Robotics and artificial intelligence, Fadell thinks, are also further off than most people think. “We are so far away from being able to create real humanoid kinds of robots,” he says. “These robots are so fragile. And we’re not even talking about intelligence. We’re just talking about grasping and picking up and and walking.”
“The one thing I learned, especially from my General Magic experience, is sometimes the technology is not there, and sometimes society is not there yet.”
Fadell is starting to think about the generation that will succeed him. In 2015, Fadell cofounded an electric go-kart company, Actev Motors, with David Bell. “I said: ‘What was the experience that I had that was formative for me?’ And that was being in a workshop with my grandfather, fixing things, building the soapbox derby racer, and learning about different technologies.”
Actev’s go-kart is designed to be taken apart and modified: Parents can set speed and safety limits, while kids learn about electronics and basic coding skills. “It gives kids some opportunity to do ‘do it yourself,’” says Bell. “It’s really a modern version of what he and his grandfather would do.”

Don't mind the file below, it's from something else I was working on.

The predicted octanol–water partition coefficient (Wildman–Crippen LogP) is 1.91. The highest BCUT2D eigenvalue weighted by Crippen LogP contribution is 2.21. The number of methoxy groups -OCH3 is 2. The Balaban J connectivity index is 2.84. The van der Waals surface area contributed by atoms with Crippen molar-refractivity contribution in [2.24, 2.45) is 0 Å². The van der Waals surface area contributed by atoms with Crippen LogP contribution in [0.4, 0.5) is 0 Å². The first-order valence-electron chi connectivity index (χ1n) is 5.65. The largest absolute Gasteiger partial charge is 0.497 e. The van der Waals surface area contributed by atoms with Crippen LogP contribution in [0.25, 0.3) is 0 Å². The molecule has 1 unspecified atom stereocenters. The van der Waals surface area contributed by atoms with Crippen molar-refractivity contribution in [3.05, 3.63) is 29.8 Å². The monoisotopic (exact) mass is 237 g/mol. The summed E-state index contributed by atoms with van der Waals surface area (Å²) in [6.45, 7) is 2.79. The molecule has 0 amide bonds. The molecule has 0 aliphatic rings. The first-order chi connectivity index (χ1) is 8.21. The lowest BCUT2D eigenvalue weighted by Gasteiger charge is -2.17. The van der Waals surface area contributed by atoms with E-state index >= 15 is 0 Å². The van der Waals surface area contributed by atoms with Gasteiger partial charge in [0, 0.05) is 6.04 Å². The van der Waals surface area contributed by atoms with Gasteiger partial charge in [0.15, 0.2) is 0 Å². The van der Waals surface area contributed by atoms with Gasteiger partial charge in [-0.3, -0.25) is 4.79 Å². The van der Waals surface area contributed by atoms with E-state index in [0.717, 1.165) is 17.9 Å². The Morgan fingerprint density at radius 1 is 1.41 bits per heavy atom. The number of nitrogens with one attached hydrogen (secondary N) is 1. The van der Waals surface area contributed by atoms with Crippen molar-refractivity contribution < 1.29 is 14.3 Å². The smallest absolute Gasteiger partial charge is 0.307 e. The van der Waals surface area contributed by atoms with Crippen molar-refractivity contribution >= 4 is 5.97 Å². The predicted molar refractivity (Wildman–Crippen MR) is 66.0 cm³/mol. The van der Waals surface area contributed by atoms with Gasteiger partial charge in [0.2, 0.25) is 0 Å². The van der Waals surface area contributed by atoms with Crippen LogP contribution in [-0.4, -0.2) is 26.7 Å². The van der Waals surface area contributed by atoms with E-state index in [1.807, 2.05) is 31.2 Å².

I ask Fadell about one of the tech industry’s growing problems, planned obsolescence: the relentless cycle of waste driven by constant product updates. Apple has recently been the subject of global furor and ongoing lawsuits after it was revealed that the company intentionally limits the performance of older phones, supposedly to protect battery performance. “Everyone went really crazy with the iPod because it [had] a sealed battery,” he recalls. Today, he worries about the environmental impacts of devices. “Reuse is really important. We have limited resources on this planet. That was the reason for Nest,” he says, noting that the company’s products are designed to last decades.
Increasingly, Fadell thinks the next generation of technology designers should commit to a kind of Hippocratic oath: first, do no harm. He has lobbied Apple and Google to introduce a “digital scale” function, to help us track our smartphone habits. “They’re tracking our physical well-being. Why don’t we have the same thing for our digital life?” At Future Shape, he’s pushing founders to think about impact early. “What is the purpose? How does it affect society?”
Fadell remains optimistic about the future. He often thinks back to his childhood in Detroit, building racers and taking apart radios with his grandfather. “What my grandfather would tell me is, ‘If a human made this—and they did—you can fix it,’” he says, his eyes shining. “‘And you can make it better, too.’”